FIT TO BE TIED
Following the path forged by the likes of TOMS and FEED Projects comes FIGS, a hand-tailored line of neckties and bow ties that funds school uniforms in Africa with every purchase. The corporate nooses come in myriad patterns and fabrics, including Italian silk wovens, pure British woolens, and fine wool tartans.
BAGS TO BACKPACKS
Based in San Francisco, Kayu aligns itself with indigenous craftsmen in China and the Philippines to create low-impact, handcrafted accessories that give back to the community. By purchasing this ethically handwoven straw clutch, Kayu will make a donation to Awareness Cambodia, a charity that provides backpacks and school supplies for children who can’t afford them.
Wildlife Works’ patch-style “Almasi” jacket works hard for both people and planet without any need for middlemen. The organic-cotton fleece number hails from the label’s own carbon-neutral “eco-factory” in Kenya, situated just next door to its 80,000-acre Rukinga Wildlife Sanctuary, which now employs 70 locally hired rangers, land managers, greenhouse workers, and other conservation aides.
FEEL GOOD AND CARRY ON
Wayuu Taya’s boldly patterned bags may cost more, but they’re well-worth the extra cash. The women of the Wayuu community in South America’s Guajira Peninsula use traditional tribal techniques to hand-weave and sew each one-of-a-kind piece, a process that takes 20 eight-hour days. Plus, a substantial 90 percent of proceeds goes back to the community.
SPEAK FOR THE TREES
As the United Nations’ “Year of Forests” comes to a close, designer Vivienne Westwood has produced a line of organic-cotton T-shirts that supports reforestation efforts in Europe. All proceeds go to GreenUp, an initiative of the UN Environmental Programme that seeks to reduce deforestation around the world.
ALL THAT GLITTERS
Aurea’s “Cascade” necklace isn’t literally gold, but it exudes quite the luster, nonetheless. The ersatz metal? Golden grass, which artisans in Jalapão, Brazil hand-weave using techniques passed down from the indigenous Xerente people. A stunning piece, whether dressed up or down.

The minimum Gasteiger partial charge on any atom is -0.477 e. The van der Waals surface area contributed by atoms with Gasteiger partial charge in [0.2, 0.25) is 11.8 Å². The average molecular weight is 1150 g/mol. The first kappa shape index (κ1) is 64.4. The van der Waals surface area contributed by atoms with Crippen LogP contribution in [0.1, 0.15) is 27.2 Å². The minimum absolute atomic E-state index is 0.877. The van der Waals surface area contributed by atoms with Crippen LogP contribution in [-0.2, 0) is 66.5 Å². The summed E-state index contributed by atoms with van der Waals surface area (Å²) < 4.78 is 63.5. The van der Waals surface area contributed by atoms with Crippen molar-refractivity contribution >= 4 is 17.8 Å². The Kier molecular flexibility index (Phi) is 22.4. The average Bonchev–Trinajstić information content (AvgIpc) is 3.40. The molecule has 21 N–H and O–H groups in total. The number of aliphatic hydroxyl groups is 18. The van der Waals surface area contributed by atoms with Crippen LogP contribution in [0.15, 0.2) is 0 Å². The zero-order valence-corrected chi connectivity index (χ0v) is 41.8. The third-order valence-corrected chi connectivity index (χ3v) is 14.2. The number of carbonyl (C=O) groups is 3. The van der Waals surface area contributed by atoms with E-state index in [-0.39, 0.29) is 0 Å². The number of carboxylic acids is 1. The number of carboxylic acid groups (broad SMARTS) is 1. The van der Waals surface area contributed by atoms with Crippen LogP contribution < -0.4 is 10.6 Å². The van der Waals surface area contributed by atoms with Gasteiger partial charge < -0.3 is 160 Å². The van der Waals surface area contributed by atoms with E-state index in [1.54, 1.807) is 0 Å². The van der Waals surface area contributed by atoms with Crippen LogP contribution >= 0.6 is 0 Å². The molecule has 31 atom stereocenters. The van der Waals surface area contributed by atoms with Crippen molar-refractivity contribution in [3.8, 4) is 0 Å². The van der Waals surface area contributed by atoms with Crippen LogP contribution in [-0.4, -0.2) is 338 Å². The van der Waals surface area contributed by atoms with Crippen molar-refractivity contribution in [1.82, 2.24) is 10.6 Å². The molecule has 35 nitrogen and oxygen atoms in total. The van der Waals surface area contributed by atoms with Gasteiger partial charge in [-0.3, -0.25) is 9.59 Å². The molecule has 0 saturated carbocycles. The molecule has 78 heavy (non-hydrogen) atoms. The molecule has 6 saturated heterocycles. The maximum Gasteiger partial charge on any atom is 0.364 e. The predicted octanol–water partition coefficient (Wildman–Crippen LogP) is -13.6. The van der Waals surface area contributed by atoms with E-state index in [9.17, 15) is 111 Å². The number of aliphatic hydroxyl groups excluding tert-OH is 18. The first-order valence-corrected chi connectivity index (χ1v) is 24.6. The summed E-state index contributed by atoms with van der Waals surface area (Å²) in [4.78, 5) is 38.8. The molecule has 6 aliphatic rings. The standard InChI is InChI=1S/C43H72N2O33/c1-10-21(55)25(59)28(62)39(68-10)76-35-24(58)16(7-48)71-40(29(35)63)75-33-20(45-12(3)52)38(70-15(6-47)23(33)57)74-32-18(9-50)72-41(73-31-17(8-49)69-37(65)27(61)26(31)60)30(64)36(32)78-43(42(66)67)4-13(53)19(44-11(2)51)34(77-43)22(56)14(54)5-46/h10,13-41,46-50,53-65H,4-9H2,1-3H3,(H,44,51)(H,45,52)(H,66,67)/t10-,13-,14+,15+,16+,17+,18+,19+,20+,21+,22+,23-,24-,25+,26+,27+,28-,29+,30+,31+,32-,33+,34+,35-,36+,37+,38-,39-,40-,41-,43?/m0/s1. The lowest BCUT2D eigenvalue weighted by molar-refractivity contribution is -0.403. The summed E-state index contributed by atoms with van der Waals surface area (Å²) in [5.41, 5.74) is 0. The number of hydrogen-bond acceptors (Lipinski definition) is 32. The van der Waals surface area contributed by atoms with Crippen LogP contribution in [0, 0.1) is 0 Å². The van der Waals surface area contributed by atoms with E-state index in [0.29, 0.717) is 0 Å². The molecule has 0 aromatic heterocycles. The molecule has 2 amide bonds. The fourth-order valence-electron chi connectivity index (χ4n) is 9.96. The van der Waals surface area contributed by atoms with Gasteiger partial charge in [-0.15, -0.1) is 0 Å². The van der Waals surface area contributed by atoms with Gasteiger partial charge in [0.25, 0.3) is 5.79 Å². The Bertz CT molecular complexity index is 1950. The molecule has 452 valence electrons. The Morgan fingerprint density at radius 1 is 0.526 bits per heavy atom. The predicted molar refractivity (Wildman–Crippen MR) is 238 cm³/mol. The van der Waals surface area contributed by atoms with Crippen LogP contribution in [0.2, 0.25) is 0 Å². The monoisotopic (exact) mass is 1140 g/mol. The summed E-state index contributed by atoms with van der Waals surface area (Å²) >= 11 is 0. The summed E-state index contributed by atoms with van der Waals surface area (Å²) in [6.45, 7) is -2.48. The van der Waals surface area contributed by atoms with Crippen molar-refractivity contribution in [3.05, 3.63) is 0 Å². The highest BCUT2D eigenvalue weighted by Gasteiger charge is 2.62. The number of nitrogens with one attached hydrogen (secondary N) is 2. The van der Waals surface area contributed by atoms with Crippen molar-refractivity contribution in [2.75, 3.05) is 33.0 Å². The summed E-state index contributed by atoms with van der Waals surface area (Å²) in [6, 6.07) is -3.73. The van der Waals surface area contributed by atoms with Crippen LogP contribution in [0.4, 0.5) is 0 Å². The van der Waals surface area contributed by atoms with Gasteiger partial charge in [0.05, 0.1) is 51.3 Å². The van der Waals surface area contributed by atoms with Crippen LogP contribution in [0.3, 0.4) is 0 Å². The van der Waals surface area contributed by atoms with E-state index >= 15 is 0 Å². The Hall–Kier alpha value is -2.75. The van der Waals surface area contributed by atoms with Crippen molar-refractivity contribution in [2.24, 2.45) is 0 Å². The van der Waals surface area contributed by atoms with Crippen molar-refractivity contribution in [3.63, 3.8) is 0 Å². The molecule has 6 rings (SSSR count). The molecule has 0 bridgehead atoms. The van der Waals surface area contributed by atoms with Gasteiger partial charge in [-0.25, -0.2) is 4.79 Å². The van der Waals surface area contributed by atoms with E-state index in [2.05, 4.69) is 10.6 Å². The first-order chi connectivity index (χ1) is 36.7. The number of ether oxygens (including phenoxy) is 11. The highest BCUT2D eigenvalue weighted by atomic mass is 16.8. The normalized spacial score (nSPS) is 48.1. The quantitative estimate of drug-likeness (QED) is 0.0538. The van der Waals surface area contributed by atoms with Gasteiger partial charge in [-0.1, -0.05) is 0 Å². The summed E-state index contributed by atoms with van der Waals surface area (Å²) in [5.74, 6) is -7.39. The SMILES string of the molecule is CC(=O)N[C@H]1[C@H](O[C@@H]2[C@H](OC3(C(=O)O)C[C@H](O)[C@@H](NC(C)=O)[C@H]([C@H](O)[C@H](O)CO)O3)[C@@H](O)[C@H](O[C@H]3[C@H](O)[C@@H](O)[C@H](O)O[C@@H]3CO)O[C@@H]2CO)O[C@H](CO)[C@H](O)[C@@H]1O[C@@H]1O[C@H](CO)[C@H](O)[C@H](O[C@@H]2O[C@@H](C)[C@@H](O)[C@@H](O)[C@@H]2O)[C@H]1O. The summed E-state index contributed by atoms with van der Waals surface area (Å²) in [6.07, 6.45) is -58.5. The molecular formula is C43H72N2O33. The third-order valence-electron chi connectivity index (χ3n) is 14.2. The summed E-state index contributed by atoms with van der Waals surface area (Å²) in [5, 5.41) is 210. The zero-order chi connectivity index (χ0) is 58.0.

IN THEIR SHOES
Sseko (pronounced “say-ko”) does more than sell sandals. It’s also a not-for-profit enterprise that helps young Ugandan women earn, learn, and grow during the nine-month gap between secondary school and university. Its “Stocking Stuffer” package includes a pair of handmade soles and three interchangeable sets of organic-cotton straps in navy, gray, and gold—perfect for the person who can never make up her mind.
SINGING IN THE RAIN
Made fairly in China from 100 percent natural latex rubber, a single pair of Roma boots won’t just keep your feet dry. Through the company’s one-for-one program, a less-fortunate child will also receive a pair to weather the damp and cold.
ALL IN THE WRIST
Mikuti, a social enterprise that means “dried leaf” in Kiswahili, paired banana bark with local Tanzania wax fabric to create a trio of bangles just begging to be stacked. More than wrist adornments, the accessories are also tools for sustainable economic success, creating jobs and income for artisans in East Africa.
FASHION THAT EMPOWERS
Reusable totes are a great go-to gift, but why settle for the same-old when you can snag a bag that goes beyond schlepping stuff? Nicole Miller partnered with nonprofit Indego Africa on a range of accessories that empowers Rwandan women through fair-trade partnerships, access to global buyers, and skills training. And who can resist that eye-popping print?
CASES FOR A CAUSE
From Della in Los Angeles comes a vibrantly hued iPad case that does more than coddle your tablet PC. The fair-trade label employs local seamstresses in Ghana, providing them with jobs, education, and skills training. “Most people do not realize that a majority of the African-style fabric sold in Ghana comes from China,” says founder Tina Tangalakis. “I wanted to find reliable sources to purchase authentic Ghanaian fabric from to keep in line with Della’s mission of helping stimulate the Ghanaian economy.”
CLEAN UP POLLUTION
The garment industry is a polluting beast, particularly in China, where rivers run blue, red, and yellow with dyes. Help the National Resources Defense Council green the global textile supply chain through its Clean by Design initiative, which works with factories to cut costs and reduce environmental degradation.